Installa un filtro contro la luce blu su tutti i dispositivi che usi: rimanere esposti alla luce blu, specialmente dopo il tramonto, rende più difficoltoso addormentarsi. Per linux si chiama "redshift", per windows [link] e per Android Twilight. Questa è la cosa che mi ha aiutato di più col sonno.
Prendere la melatonina regolarmente all'ora in cui vorrei addormentarti, in dose <1mg, è un altro aiuto. Se vuoi sapere di più a riguardo, questo articolo è molto dettagliato e contiene alcuni riferimenti a studi fatti a riguardo. L'autore è uno psichiatra, ma spesso scrive questi saggi/approfondimenti su altri argomenti.
In generale, puoi cercare "sleep hygiene" per vedere quali sono altre strategie che sono state studiate per migliorare la qualità del sonno. Per esempio, ho trovato questo che sembra ricco di informazioni, ma non lo conscevo e quindi non posso garantire per la qualità del contenuto.
Per monitorare il sonno ho anche iniziato ad usare "sleep as android", ma sono meno di due settimane e non posso ancora esprimere un giudizio. Potrebbe aiutarti, quindi pensavo valesse la pena menzionarla.
ALVR shouldn't be the cause. I'm thinking more of standard Android apps that launch persistent background processes that actively manage things like colour temperature or whatever (like Twilight for example, which some Go users are running).
> Should i do a factory reset and see if that fixes my issue?
That's the last thing I would personally do since it's a royal PITA if you've got game saves you don't want to lose. There are ways to back <u>some</u> of them up, but not all (unless you can get Helium to work -- I haven't tried).
But if you've exhausted all your other options, and don't mind the hassle, sure, it's certainly worth a shot.
This bathroom needs Twilight
I use Axon Optics' FL-41 tinted contact lenses, which are kind of rose-colored. The tint filters out the blue light wavelengths that affect photosensitive people the most. If you have ever used the 'night mode' filters on computers (ex: f.lux or Twilight), the tint is kind of like that.
Look up Twilight, it's a godsend.
EDIT: Link here
nifty app to avoid getting your eyes blinded by the light of a thousand subs when checking your notifications when you wake up
I use Twilight: [link]
There are apps for that. I personally use Twilight on my Z3.
Twilight of een vergelijkbare app. Filter aanzetten en lekker doorsurfen op voorheen witte sites.
the temperature adjuster I use is Twilight:
I use Twilight.
I use Twilight for this on Android. I'd give it a go, it's worked well for me so far.
I have this pillow which is nice and helpful.
Sleeping on your stomach is really, quite, just very bad. Using electronics right before sleep is also really extremely just totally not good. If you must use a device, get blue-light-dimming programs/apps like f.lux or Twilight for Android. Ideally, don't use any electronics before sleep. Read a book or do something else instead.
I use the app Twilight.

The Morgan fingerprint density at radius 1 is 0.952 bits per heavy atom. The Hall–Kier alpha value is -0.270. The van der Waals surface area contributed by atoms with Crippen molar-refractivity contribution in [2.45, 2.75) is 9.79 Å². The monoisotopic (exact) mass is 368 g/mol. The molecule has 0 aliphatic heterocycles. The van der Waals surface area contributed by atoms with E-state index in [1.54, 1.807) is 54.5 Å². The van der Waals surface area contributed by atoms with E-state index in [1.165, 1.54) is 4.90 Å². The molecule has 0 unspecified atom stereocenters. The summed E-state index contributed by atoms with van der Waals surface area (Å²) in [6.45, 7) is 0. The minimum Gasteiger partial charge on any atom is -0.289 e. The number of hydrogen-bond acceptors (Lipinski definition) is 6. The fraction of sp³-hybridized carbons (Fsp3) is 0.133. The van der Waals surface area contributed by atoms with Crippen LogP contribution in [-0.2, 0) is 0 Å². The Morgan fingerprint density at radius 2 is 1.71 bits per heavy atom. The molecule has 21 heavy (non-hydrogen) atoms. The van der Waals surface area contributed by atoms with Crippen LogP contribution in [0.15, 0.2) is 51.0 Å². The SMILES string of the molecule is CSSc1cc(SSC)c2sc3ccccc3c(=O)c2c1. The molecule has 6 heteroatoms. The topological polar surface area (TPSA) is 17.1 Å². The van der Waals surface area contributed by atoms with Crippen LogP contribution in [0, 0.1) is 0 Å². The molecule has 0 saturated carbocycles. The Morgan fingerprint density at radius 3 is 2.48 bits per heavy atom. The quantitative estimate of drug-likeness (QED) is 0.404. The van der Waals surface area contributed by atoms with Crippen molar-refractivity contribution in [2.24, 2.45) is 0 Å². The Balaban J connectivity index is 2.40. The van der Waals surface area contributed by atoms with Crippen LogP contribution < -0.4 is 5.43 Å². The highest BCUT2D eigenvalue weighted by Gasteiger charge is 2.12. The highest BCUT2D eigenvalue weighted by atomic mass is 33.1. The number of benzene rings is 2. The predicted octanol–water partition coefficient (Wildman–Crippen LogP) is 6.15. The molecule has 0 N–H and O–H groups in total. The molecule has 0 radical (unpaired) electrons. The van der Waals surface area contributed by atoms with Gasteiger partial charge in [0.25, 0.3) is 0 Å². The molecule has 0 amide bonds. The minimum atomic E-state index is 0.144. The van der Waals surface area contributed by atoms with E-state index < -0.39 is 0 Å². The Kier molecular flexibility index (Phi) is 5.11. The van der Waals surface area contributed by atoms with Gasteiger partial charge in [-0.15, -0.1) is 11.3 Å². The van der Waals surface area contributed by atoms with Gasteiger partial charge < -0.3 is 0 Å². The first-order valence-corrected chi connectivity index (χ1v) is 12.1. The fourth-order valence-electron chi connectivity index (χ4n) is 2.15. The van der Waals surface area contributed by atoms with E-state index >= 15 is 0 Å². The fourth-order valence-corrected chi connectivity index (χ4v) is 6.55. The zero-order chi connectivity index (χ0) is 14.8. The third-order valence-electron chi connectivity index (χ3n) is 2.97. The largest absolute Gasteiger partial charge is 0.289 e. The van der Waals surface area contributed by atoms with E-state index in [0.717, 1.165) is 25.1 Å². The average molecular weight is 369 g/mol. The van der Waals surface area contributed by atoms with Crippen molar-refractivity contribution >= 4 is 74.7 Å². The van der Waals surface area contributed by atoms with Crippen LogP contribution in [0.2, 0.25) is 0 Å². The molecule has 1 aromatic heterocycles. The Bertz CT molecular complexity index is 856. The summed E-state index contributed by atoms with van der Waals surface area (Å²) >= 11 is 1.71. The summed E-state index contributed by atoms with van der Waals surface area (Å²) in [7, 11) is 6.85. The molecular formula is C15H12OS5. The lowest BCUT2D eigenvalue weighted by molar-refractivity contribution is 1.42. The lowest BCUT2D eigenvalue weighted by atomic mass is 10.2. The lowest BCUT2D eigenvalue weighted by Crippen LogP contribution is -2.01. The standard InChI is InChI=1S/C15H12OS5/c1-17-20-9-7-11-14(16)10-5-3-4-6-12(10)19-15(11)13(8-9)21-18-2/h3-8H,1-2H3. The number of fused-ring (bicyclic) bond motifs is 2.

Also some niche recommendations, of the "Most people probably don't need this, but if you have the specific need that I installed them for, then they're pretty perfect" type:
DTSO: Double Tap Screen On/Off : If your power button has gone a bit defective and will no longer wake your phone up after the screen has turned off due to inactivity, then that was the best option I found for alternative means of activating the screen - will let you use taps or shaking the phone.
Offline Browser : I read fiction from the internet, then wanted to take some chapters of it with me on a flight. This will save any web-page to read later when you have no signal. Can also automatically follow links and save those linked pages if you so choose, but getting the settings right on that to fetch the relevant things without saving too much crud is tricky.
Swipeup Utility : If you're sick of accidentally activating the "swipe-up from bottom opens a Google search" feature, it can replace that with any other action being triggered on swipe-up, or have it do nothing.
Yes. I use an app called Twilight which makes the white balance warmer at night in order to be easier on the eyes.
i've got some of those glasses and f.lux. works great.
real life: [link]
[link] This helps a little for viewing your phone at night.
There is an app in the Play Store for AndroidTV that does this. I'll try to come up with the name.
EDIT: FOUND IT. It's called Twilight ([link])
Wer nen Android TV hat: f.lux gibt es auch für den Fernseher, nennt sich Twilight [link]
Twilight for Android.
You can download an app like Twilight, it filters out the bluelight which is usually the color emitted by phones that tend to keep people awake.
It's a similar concept. I've never used Lux before, but I see a lot of the same settings in it. Twilight was modeled after the f.lux desktop application to change the screen color at night to be less harsh.
Better get your eyes checked? ...nah, that's just "Twilight;" a blue light filter. [link]
For the screens, maybe a filtering app would be of help? I guess it's the blue light that makes our brains perk up, so the theory behind the apps is that you won't get the full whammy if that's filtered out. I can't comment on it myself, since I can generally fall asleep pretty easily these days, but a couple of friends use it and say it really helps.
If all you need is f.lux, try this: [link]
As for if its worth it to trip Knox, that's really up to you. Personally I did. You lose Samsung Pay permanently, and your warranty is void. Didn't matter much to me, so I did it anyways, but it's really up to you.
Twilight on Android, its an app that gives the screen display a reddish tint at cretian times (usually at night) to reduce the strain on you eyes.